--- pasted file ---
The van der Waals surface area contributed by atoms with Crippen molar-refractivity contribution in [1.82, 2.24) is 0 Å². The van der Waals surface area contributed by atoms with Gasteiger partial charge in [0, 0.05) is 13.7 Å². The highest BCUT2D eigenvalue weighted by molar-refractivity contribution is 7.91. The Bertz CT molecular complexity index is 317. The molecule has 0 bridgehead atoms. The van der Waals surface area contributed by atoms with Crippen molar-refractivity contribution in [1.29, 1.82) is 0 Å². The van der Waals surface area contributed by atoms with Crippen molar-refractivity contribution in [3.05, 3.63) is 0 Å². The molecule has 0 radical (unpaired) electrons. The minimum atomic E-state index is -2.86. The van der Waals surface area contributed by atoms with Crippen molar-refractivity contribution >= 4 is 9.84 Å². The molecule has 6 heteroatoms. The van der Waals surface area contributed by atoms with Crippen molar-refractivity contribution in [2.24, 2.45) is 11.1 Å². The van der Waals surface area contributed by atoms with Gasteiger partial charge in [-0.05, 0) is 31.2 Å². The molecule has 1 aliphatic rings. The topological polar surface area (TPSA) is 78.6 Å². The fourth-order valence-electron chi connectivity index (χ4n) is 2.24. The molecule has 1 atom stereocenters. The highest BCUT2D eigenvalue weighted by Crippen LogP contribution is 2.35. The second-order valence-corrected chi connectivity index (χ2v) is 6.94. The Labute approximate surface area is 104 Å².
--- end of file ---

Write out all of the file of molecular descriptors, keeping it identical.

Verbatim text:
The van der Waals surface area contributed by atoms with Crippen molar-refractivity contribution in [1.82, 2.24) is 0 Å². The van der Waals surface area contributed by atoms with Gasteiger partial charge in [0, 0.05) is 13.7 Å². The highest BCUT2D eigenvalue weighted by molar-refractivity contribution is 7.91. The Bertz CT molecular complexity index is 317. The molecule has 0 bridgehead atoms. The van der Waals surface area contributed by atoms with Crippen molar-refractivity contribution in [1.29, 1.82) is 0 Å². The van der Waals surface area contributed by atoms with Crippen molar-refractivity contribution in [3.05, 3.63) is 0 Å². The molecule has 0 radical (unpaired) electrons. The minimum atomic E-state index is -2.86. The van der Waals surface area contributed by atoms with Crippen molar-refractivity contribution >= 4 is 9.84 Å². The molecule has 6 heteroatoms. The van der Waals surface area contributed by atoms with Crippen molar-refractivity contribution in [2.24, 2.45) is 11.1 Å². The van der Waals surface area contributed by atoms with Gasteiger partial charge in [-0.05, 0) is 31.2 Å². The molecule has 1 aliphatic rings. The topological polar surface area (TPSA) is 78.6 Å². The fourth-order valence-electron chi connectivity index (χ4n) is 2.24. The molecule has 1 atom stereocenters. The highest BCUT2D eigenvalue weighted by Crippen LogP contribution is 2.35. The second-order valence-corrected chi connectivity index (χ2v) is 6.94. The Labute approximate surface area is 104 Å².